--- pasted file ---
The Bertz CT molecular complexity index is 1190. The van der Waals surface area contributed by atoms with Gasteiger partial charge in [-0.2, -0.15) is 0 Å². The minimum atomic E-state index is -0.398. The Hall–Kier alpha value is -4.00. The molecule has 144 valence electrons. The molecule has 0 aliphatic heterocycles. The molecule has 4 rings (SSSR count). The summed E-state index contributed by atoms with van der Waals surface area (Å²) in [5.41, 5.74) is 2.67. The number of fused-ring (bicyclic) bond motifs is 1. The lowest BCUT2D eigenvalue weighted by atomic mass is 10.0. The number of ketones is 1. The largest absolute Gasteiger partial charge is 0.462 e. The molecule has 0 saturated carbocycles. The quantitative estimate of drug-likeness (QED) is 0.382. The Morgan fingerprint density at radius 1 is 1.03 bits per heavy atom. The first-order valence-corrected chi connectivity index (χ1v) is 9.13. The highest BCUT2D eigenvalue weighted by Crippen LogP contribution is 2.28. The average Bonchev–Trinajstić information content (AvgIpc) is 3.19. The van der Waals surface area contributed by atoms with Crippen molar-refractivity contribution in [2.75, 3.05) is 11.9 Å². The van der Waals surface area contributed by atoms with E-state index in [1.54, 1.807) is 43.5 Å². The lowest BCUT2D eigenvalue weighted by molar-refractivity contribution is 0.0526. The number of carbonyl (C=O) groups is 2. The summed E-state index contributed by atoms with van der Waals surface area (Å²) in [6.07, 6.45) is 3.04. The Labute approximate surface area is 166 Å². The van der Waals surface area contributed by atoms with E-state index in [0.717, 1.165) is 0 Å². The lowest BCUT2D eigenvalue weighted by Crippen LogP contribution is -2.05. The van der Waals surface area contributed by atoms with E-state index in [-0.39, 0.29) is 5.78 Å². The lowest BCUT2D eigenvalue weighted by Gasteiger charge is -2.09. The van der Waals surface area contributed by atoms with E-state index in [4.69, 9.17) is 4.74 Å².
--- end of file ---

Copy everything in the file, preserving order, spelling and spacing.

The Bertz CT molecular complexity index is 1190. The van der Waals surface area contributed by atoms with Gasteiger partial charge in [-0.2, -0.15) is 0 Å². The minimum atomic E-state index is -0.398. The Hall–Kier alpha value is -4.00. The molecule has 144 valence electrons. The molecule has 0 aliphatic heterocycles. The molecule has 4 rings (SSSR count). The summed E-state index contributed by atoms with van der Waals surface area (Å²) in [5.41, 5.74) is 2.67. The number of fused-ring (bicyclic) bond motifs is 1. The lowest BCUT2D eigenvalue weighted by atomic mass is 10.0. The number of ketones is 1. The largest absolute Gasteiger partial charge is 0.462 e. The molecule has 0 saturated carbocycles. The quantitative estimate of drug-likeness (QED) is 0.382. The Morgan fingerprint density at radius 1 is 1.03 bits per heavy atom. The first-order valence-corrected chi connectivity index (χ1v) is 9.13. The highest BCUT2D eigenvalue weighted by Crippen LogP contribution is 2.28. The average Bonchev–Trinajstić information content (AvgIpc) is 3.19. The van der Waals surface area contributed by atoms with Crippen molar-refractivity contribution in [2.75, 3.05) is 11.9 Å². The van der Waals surface area contributed by atoms with E-state index in [1.54, 1.807) is 43.5 Å². The lowest BCUT2D eigenvalue weighted by molar-refractivity contribution is 0.0526. The number of carbonyl (C=O) groups is 2. The summed E-state index contributed by atoms with van der Waals surface area (Å²) in [6.07, 6.45) is 3.04. The Labute approximate surface area is 166 Å². The van der Waals surface area contributed by atoms with E-state index in [0.717, 1.165) is 0 Å². The lowest BCUT2D eigenvalue weighted by Crippen LogP contribution is -2.05. The van der Waals surface area contributed by atoms with E-state index in [-0.39, 0.29) is 5.78 Å². The lowest BCUT2D eigenvalue weighted by Gasteiger charge is -2.09. The van der Waals surface area contributed by atoms with E-state index in [4.69, 9.17) is 4.74 Å².